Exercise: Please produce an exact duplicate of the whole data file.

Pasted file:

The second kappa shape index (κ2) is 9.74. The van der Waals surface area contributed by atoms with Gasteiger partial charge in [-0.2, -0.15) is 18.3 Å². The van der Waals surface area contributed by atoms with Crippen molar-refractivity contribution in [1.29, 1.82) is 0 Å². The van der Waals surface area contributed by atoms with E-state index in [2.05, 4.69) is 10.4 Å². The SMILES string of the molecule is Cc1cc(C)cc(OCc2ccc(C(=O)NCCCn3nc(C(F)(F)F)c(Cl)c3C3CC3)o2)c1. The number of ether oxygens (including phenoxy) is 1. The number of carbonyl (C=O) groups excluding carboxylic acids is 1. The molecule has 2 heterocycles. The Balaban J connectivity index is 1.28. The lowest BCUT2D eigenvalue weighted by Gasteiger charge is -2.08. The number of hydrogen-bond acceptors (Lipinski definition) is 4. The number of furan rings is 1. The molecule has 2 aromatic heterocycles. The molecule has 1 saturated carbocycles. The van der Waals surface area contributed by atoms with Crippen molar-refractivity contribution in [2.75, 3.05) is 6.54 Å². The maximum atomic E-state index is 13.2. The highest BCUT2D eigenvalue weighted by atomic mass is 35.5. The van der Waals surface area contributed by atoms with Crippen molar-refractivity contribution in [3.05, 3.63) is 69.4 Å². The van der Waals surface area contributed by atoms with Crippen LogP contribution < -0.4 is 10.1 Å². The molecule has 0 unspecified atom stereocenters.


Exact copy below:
The second kappa shape index (κ2) is 9.74. The van der Waals surface area contributed by atoms with Gasteiger partial charge in [-0.2, -0.15) is 18.3 Å². The van der Waals surface area contributed by atoms with Crippen molar-refractivity contribution in [1.29, 1.82) is 0 Å². The van der Waals surface area contributed by atoms with E-state index in [2.05, 4.69) is 10.4 Å². The SMILES string of the molecule is Cc1cc(C)cc(OCc2ccc(C(=O)NCCCn3nc(C(F)(F)F)c(Cl)c3C3CC3)o2)c1. The number of ether oxygens (including phenoxy) is 1. The number of carbonyl (C=O) groups excluding carboxylic acids is 1. The molecule has 2 heterocycles. The Balaban J connectivity index is 1.28. The lowest BCUT2D eigenvalue weighted by Gasteiger charge is -2.08. The number of hydrogen-bond acceptors (Lipinski definition) is 4. The number of furan rings is 1. The molecule has 2 aromatic heterocycles. The molecule has 1 saturated carbocycles. The van der Waals surface area contributed by atoms with Crippen molar-refractivity contribution in [2.75, 3.05) is 6.54 Å². The maximum atomic E-state index is 13.2. The highest BCUT2D eigenvalue weighted by atomic mass is 35.5. The van der Waals surface area contributed by atoms with Crippen molar-refractivity contribution in [3.05, 3.63) is 69.4 Å². The van der Waals surface area contributed by atoms with Crippen LogP contribution < -0.4 is 10.1 Å². The molecule has 0 unspecified atom stereocenters.